"It's been an incredible experience and turned out to be a historic one," said Kris Perry.
Perry and Sandy Stier are one of the two couples behind the lawsuit challenging Proposition 8 -- California's ban on same-sex marriage. Since the measure's passage in 2008, polls show public sentiment has dramatically shifted.
Even President Barack Obama now supports marriage for the nation's gays and lesbians and his administration has filed a brief on their behalf with the U.S. Supreme Court.
"If we're successful and we prevail, and no lower court rulings are reversed and Proposition 8 goes away, that was our goal. We will have reached our objective. It will also send a message to the rest of the county," said Perry.
But it will not change the minds of critics like Bill May, from Catholics For the Common Good, who campaigned on behalf of Prop 8.
"It's not about same-sex marriage. It's the question of whether marriage should be redefined to eliminate the only institution that unites kids with their moms and dads," said May.
"We're not trying to redefine marriage. We're trying to have access to marriage and that's what it's all about. It's just equal access to an institution that clearly the American society holds dear," said Stier.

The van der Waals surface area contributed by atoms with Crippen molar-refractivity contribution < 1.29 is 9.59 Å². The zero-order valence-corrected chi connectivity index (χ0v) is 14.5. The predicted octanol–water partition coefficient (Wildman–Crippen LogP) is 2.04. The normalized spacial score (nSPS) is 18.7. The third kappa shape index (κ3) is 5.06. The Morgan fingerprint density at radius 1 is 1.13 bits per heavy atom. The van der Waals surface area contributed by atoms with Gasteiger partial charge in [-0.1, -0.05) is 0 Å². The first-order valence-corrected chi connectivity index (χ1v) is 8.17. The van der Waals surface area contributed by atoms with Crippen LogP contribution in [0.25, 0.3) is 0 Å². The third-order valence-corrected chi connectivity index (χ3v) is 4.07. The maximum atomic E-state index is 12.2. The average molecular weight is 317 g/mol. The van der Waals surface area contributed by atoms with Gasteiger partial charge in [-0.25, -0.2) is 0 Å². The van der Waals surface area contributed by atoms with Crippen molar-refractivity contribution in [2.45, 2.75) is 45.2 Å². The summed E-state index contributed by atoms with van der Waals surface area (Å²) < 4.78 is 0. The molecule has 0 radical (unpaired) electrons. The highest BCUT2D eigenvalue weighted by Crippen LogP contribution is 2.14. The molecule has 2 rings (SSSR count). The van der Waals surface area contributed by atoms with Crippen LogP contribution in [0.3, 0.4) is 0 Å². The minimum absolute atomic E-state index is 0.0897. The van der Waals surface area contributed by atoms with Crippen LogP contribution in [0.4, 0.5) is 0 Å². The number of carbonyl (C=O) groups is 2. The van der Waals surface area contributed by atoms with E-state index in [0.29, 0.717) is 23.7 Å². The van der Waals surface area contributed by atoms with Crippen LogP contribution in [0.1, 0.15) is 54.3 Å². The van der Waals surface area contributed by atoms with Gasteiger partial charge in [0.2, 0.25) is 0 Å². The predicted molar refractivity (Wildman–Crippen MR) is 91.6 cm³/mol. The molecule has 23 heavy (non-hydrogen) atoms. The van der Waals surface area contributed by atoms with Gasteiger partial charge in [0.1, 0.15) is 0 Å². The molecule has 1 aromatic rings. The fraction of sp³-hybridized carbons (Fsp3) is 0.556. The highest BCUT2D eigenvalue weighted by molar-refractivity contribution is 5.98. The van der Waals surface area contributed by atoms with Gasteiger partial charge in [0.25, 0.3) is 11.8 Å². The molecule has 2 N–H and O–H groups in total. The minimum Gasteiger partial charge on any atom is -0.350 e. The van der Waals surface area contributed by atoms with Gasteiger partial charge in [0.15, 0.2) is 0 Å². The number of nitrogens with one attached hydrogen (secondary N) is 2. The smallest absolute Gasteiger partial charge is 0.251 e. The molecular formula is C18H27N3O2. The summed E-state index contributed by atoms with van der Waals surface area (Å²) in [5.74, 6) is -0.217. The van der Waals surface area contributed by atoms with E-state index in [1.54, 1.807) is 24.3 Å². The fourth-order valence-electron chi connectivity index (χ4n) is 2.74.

This Berkeley couple, parents of four sons, says they feel a sense of honor and responsibility for their role in this historic case. It's unclear if the justices will rule narrowly just on California or make a 50-state decision. Both sides are optimistic.
"We are very confident the court will uphold the will of the voters to define marriage between a man and a woman," said May.
The justices are expected to rule by the end of June.
ABC7 News reporter Carolyn Tyler is traveling to Washington D.C. where the Supreme Court will consider whether California's Prop 8 wrongly denies gays and lesbians the right to marry. Her reports will begin on Tuesday.
In a side note, America's top pediatrics group is coming out in support of same-sex marriage. The American Academy of Pediatrics said nurturing couples in a marriage gives children raised by same-sex couples a feeling of permanency and security. According to the group, it's the same advantage the children of straight couples get when their parents are married.